Friday, July 19, 2024

Robotic Hand With Gecko-Inspired Strong Grip

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The robotic gripper uses Van der Waals force for grasping soft objects with delicate strength to avoid damaging them

farmHand performing a highly hyperextended pinch on only the top surface of an egg. (Image credit: Biomimetics and Dextrous Manipulation Lab)

A robotic hand is known to be powerful enough for firmly clamping and picking up a rigid object – no matter its weight. 

But unlike human hands, robotic hands cannot distinguish between objects based on their composition. For instance, while a human hand can gently grip a tomato, a robotic hand will press it tightly and squeeze it, eventually ruining everything. A robotic gripper can’t do two things at once, that is, hold an object tightly and gently when required. 

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Wide implementation of robots in manufacturing and our lives requires this problem to be corrected.

Fortunately, now there’s a solution.

Engineers at Stanford University have developed a robotic hand called ‘farmHand’ capable of handling various items from raw eggs and grape bunches to jugs and basketballs. 

Inspired by geckos, the robotic hand has a similar way of attaching its grippers to an object, without applying extra inward forces.  

Developed at the Biomimetics and Dextrous Manipulation Lab at Stanford University, the anthropomorphic gripper has a gecko-like adhesive on the inner surface of its claws that creates a strong grip via microscopic flaps.

On coming in contact with an object’s exterior surface, the flaps create Van der Waals forces, allowing the adhesive to grip strongly with only adequate pressure.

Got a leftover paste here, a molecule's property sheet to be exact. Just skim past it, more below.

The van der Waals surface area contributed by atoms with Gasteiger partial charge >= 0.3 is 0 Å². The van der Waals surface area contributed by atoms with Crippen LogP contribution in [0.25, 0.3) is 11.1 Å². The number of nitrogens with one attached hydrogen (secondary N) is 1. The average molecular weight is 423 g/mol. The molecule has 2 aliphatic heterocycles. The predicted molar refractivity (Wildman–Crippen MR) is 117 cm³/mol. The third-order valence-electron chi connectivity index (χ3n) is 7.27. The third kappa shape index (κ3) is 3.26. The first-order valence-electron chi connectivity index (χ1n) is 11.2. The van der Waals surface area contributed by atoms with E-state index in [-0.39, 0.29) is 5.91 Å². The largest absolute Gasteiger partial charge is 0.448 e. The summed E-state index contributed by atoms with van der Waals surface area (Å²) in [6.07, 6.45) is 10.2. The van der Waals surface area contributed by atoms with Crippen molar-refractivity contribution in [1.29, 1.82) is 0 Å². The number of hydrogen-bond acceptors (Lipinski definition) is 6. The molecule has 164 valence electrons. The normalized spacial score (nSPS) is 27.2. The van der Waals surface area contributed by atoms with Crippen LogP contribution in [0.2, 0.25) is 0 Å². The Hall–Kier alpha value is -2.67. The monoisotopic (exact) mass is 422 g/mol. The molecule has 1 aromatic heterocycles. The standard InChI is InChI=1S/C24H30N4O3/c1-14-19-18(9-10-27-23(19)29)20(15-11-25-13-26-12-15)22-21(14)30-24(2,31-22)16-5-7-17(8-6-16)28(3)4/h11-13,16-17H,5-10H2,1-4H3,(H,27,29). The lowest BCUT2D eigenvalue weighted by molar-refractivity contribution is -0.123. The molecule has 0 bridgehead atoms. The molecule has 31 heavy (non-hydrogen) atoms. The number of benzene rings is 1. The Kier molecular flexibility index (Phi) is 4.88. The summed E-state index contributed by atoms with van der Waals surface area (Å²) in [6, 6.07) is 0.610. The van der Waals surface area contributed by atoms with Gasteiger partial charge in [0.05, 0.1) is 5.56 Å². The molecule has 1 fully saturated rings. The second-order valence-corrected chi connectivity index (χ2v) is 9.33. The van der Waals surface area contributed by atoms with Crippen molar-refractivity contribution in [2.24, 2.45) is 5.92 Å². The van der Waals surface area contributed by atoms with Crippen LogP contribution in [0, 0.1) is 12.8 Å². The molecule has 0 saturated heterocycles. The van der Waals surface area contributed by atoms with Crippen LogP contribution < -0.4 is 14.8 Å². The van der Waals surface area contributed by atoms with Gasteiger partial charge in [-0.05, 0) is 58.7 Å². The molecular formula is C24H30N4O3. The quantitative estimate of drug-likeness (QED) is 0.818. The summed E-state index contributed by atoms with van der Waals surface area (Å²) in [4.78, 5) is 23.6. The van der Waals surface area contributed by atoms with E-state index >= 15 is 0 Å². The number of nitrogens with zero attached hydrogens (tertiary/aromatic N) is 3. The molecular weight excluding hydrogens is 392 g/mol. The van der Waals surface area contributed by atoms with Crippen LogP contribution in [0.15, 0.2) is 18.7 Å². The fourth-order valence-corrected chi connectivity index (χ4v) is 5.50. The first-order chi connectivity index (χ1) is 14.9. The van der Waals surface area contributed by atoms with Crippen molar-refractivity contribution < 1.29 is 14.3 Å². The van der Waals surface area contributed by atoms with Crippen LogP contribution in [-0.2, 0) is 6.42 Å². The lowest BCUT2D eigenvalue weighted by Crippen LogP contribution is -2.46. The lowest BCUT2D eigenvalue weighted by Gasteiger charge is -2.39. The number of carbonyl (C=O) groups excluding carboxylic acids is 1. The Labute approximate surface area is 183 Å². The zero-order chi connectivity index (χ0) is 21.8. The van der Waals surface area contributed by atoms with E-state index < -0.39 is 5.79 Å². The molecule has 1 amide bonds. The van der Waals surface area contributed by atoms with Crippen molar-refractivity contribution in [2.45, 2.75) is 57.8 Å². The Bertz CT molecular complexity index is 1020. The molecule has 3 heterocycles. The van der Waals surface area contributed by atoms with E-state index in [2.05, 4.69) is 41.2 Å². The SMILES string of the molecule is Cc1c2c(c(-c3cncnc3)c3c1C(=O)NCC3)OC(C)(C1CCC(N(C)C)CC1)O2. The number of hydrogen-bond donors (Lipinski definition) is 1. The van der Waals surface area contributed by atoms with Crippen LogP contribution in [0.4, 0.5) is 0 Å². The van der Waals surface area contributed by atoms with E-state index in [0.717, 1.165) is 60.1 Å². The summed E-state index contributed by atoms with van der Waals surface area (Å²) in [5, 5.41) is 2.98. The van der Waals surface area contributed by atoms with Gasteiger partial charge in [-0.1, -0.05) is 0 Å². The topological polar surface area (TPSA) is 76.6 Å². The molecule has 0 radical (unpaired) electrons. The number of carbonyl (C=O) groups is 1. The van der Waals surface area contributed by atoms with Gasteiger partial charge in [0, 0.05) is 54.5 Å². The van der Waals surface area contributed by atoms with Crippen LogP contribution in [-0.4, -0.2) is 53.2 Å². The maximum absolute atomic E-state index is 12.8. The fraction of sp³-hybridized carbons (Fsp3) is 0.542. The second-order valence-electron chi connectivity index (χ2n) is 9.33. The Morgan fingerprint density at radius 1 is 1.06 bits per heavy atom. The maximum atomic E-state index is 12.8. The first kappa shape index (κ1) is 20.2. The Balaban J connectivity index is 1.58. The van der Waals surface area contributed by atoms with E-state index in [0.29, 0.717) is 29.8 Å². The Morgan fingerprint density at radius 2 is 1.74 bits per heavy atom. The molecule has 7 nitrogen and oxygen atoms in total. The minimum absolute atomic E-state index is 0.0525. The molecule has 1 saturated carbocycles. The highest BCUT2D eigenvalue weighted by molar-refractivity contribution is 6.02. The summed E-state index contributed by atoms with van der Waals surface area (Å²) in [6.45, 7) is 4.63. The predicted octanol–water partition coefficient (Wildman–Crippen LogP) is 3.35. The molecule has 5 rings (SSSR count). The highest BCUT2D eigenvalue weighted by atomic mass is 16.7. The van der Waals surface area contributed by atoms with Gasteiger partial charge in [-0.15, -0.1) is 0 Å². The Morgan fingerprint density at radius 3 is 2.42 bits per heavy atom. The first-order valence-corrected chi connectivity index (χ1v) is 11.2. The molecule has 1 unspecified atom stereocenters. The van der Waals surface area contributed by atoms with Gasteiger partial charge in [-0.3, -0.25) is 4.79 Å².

“The first applications of the gecko adhesives had to do with climbing robots, climbing people or grasping very large, very smooth objects in space. But we’ve always had it in our minds to use them for more down-to-earth applications,” said Mark Cutkosky, professor of mechanical engineering, School of Engineering, Stanford University.

Below the adhesives are farmHand’s finger pads made of a flexible rib structure that buckles with little force. The ribs ensure equal distribution of forces on the adhesive pads to prevent unwanted slipping/sliding of the held object.

“If you move these ribs, the buckling results in a similar force no matter where you start,” said Dane Brouwer, a graduate student in the Biomimetics and Dextrous Manipulation Lab, Stanford University.

The farmHand can be easily controlled for gripping objects having flat surfaces but challenging for curved objects. Therefore, farmHand achieves more surface area by using pad-to-pad pinching for grasping objects at various angles, unlike conventional robotic hands that pinch objects in a ‘C’ shape, like picking something up with only the tip of your fingers. 

An intensive 3D printing of soft objects also benefitted the testing process, thereby replacing complex existing computer simulations.

“You’ll see robotic hands do a power grasp and a precision grasp and then kind of imply that they can do everything in between,” said Wilson Ruotolo, former graduate student in the Biomimetics and Dextrous Manipulation Lab at Stanford University. “What we wanted to address is how to create manipulators that are both dexterous and strong at the same time.

The team is incorporating further improvements to farmHand in the form of feedback features that would help users understand its gripping functionalities and how it could grip better while in use. 


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